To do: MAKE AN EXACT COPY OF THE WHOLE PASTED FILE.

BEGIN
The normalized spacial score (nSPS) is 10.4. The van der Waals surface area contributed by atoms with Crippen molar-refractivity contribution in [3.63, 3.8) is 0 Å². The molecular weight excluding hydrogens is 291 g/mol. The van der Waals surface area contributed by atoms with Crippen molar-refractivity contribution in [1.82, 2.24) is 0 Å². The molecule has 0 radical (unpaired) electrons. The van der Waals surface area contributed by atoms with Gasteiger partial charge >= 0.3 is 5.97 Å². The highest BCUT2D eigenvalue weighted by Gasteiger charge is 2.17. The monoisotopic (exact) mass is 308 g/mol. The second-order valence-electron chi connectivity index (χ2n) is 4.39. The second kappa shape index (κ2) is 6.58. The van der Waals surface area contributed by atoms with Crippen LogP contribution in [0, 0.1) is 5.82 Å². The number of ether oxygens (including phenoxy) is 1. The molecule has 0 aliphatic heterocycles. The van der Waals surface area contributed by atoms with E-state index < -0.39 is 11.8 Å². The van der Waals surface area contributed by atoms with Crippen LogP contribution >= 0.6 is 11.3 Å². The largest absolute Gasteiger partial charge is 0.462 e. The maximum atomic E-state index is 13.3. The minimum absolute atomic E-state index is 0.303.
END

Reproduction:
The normalized spacial score (nSPS) is 10.4. The van der Waals surface area contributed by atoms with Crippen molar-refractivity contribution in [3.63, 3.8) is 0 Å². The molecular weight excluding hydrogens is 291 g/mol. The van der Waals surface area contributed by atoms with Crippen molar-refractivity contribution in [1.82, 2.24) is 0 Å². The molecule has 0 radical (unpaired) electrons. The van der Waals surface area contributed by atoms with Gasteiger partial charge >= 0.3 is 5.97 Å². The highest BCUT2D eigenvalue weighted by Gasteiger charge is 2.17. The monoisotopic (exact) mass is 308 g/mol. The second-order valence-electron chi connectivity index (χ2n) is 4.39. The second kappa shape index (κ2) is 6.58. The van der Waals surface area contributed by atoms with Crippen LogP contribution in [0, 0.1) is 5.82 Å². The number of ether oxygens (including phenoxy) is 1. The molecule has 0 aliphatic heterocycles. The van der Waals surface area contributed by atoms with E-state index < -0.39 is 11.8 Å². The van der Waals surface area contributed by atoms with Crippen LogP contribution >= 0.6 is 11.3 Å². The largest absolute Gasteiger partial charge is 0.462 e. The maximum atomic E-state index is 13.3. The minimum absolute atomic E-state index is 0.303.